6. I’m inspired to speak spanish at home more now. My kids’ dad all speak Spanish and I beg them to speak Spanish to the kids but they haven’t. My mom was raised bilingual, I was until they couldn’t accurately diagnose my infant-aged hearing issues because they couldn’t tell if I didn’t hear them or didn’t understand them so they told my mom to stop speaking Hungarian to me and she did. But she still wishes she’d have kept up with it. Other countries are so great with this and the US doesn’t do enough!


    1. Hey Sarah! So glad you stopped by with your experiences regarding learning different languages, and your previous/original household setting! I was raised bilingual, but because of school, not due to family language (my mom comes from Continental Portuguese heritage), since my parents spoke no English, and Portuguese was spoken in our house during 100% of the time – but back in the 80s, my parents knew how important it was to have a second language, and I was always surrounded by bilingual movies/shows.
      We are all moving towards a better place. All countries and cultures. People have become more aware of the need to be more open to new cultures, trying new experiences when it comes to enrolling their children in different lingual settings.. We’re moving. It’s good. In fact, it’s excellent! Parents are more careful, more conscious, more interested in their children’s language skills (or language issues!). At least, this is my very positive perception from the traveler/expat parenting world! Let’s keep being positive! Thanks again, Sarah, for taking the time to stop by and leave your comments. Much appreciated and necessary. Kind regards from (currently!) Portuguese-speaking Brazil! 😮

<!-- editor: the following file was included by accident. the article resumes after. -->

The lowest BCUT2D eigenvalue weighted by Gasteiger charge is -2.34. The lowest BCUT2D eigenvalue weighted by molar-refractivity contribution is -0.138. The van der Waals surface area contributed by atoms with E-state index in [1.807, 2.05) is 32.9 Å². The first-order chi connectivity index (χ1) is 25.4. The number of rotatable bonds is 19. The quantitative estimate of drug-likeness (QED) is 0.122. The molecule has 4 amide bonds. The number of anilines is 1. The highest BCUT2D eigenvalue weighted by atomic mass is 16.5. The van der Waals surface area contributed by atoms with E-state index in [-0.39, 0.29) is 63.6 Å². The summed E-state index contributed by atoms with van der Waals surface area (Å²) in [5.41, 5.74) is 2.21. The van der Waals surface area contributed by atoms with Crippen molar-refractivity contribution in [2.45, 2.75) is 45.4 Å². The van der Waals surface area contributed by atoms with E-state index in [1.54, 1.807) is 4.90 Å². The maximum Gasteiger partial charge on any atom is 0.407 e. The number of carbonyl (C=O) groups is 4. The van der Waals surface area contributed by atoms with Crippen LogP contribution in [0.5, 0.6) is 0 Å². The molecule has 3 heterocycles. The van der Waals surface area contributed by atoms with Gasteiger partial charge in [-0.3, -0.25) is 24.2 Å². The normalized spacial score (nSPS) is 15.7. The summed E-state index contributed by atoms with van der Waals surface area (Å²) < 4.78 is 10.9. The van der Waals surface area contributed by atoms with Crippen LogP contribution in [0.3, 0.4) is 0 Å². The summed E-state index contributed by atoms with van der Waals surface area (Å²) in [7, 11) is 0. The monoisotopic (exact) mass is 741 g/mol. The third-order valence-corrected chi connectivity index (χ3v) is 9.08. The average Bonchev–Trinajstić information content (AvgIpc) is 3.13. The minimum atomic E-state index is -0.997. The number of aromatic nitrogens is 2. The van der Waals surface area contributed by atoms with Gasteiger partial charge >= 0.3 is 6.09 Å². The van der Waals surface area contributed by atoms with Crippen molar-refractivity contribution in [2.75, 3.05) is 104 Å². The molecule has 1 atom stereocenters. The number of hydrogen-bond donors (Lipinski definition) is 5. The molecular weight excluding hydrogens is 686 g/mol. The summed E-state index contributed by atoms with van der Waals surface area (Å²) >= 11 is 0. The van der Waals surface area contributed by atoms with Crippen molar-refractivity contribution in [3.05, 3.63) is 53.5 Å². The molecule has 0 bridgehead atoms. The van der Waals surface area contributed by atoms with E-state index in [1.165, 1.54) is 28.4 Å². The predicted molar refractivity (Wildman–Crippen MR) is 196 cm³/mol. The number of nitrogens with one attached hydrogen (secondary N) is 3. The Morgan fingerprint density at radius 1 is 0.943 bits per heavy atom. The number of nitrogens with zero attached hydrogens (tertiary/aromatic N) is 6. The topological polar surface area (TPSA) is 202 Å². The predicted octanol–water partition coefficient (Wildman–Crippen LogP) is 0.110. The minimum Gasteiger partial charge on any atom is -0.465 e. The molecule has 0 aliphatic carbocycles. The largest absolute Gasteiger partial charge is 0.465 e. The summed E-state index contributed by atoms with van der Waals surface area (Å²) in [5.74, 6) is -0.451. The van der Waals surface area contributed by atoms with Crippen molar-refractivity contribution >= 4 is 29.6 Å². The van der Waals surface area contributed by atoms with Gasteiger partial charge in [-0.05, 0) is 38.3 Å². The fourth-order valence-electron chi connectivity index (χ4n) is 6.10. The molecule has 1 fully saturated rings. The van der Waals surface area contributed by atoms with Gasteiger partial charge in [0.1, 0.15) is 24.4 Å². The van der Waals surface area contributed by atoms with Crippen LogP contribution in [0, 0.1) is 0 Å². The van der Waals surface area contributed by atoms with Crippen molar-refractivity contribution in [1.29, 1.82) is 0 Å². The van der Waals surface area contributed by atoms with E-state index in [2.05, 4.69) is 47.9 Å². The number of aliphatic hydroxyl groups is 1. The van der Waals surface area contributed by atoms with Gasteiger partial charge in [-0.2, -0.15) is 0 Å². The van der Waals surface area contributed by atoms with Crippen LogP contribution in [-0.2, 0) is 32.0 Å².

7. This is so interesting! We also got “moderate parent”. I try to speak spanish to them most of the time but sometimes forget. I also read to them in french and english is the main language in the household. I’m taking them to a spanish speaking playgroup in hopes Evan will be motivated by seeing other little kids speak spanish! Great post!


    1. Thank you very much, Ana Gaby! That’s exactly what I was looking for with the post: to create some sort of “mini-forum” for shared experiences… It’s definitely not easy to be a responsible parent in charge of a multilingual (multicultural) environment… My husband and myself are trying our best to share knowledge, information, traditions, cultural insights with our children – as well as, we’re learning a lot from them! It’s remarkable the positive feedback one receives from the little ones! They absorb more than you imagine, and are totally aware of their surroundings! I do appreciate your comments and shared impressions – it makes the blogging experience richer and interesting… keep ’em coming! 😮 I’ll be happy to discuss! 😮 Congratulations on managing a multilingual household! Challenging, but fantastic task! BTW, glad you appreciated the post!